An entry from Caldwell County, Kentucky County Court Order Book A, p. 296, 23 Aug 1813 reads as follows: "Clerk of the Court ordered to bind out Nathaniel Snow, orphan of Nathaniel Snow, aged 14 last march, to Sylvanus Palmer to learn the trade of a cooper."

Not all counties have such complete entries in the order books. Webster County’s clerk seemed to write in some sort of shorthand that makes it difficult to tell what he was recording. But no matter how difficult it is to read some entries, neglecting to use the county court order books is a mistake. I have found absolute jewels of information tucked between the covers of the order books.

The county court order books are usually still located in the county clerk’s office in the courthouse. Some counties, however, have opted to send the older order books to the Kentucky Department for Libraries and Archives in Frankfort. Lyon County is one of the counties that has done this. The county court order books have been microfilmed and are available for reading at the Archives and are available also though FamilySearch.org.  This is one source you will want to become familiar with.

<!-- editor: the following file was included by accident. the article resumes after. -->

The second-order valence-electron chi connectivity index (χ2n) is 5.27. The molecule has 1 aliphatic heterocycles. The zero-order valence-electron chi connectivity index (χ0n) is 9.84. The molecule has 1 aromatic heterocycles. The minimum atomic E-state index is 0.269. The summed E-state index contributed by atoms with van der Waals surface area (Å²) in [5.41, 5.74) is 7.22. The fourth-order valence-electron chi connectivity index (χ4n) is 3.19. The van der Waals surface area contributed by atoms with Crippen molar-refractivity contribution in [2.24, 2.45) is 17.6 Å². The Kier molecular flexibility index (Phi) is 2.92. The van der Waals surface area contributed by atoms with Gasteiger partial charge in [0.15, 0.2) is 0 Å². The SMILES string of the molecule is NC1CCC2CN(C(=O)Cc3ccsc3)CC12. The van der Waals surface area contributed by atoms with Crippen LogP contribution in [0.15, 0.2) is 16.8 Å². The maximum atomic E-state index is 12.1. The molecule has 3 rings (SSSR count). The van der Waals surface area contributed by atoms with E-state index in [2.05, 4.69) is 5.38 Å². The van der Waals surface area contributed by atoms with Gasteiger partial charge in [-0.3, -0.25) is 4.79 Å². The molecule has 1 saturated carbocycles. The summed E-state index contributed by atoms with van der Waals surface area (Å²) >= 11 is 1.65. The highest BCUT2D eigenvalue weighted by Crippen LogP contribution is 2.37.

Originally published 17 Nov 2007 and repeated 10 May 2024.

Wednesday, April 10, 2024

She Saw Three Wars

 Mary Fisher, daughter of George Fisher and Sarah Vaughn, was a young woman when the Civil War broke out and probably knew the young men who enlisted from her western Kentucky neighborhood. That was not the last time she would witness men leaving home to fight in a war. When she was middle-aged, newly-enlisted soldiers left to fight in the Spanish American War and, finally, when she was an old woman, the Great War (World War I) called men to fight in Europe.

But what could a woman do? A woman's work was at home.  Her job was to help on the farm, rear the children to be God-fearing, honest citizens and hope they survived whichever war was being fought.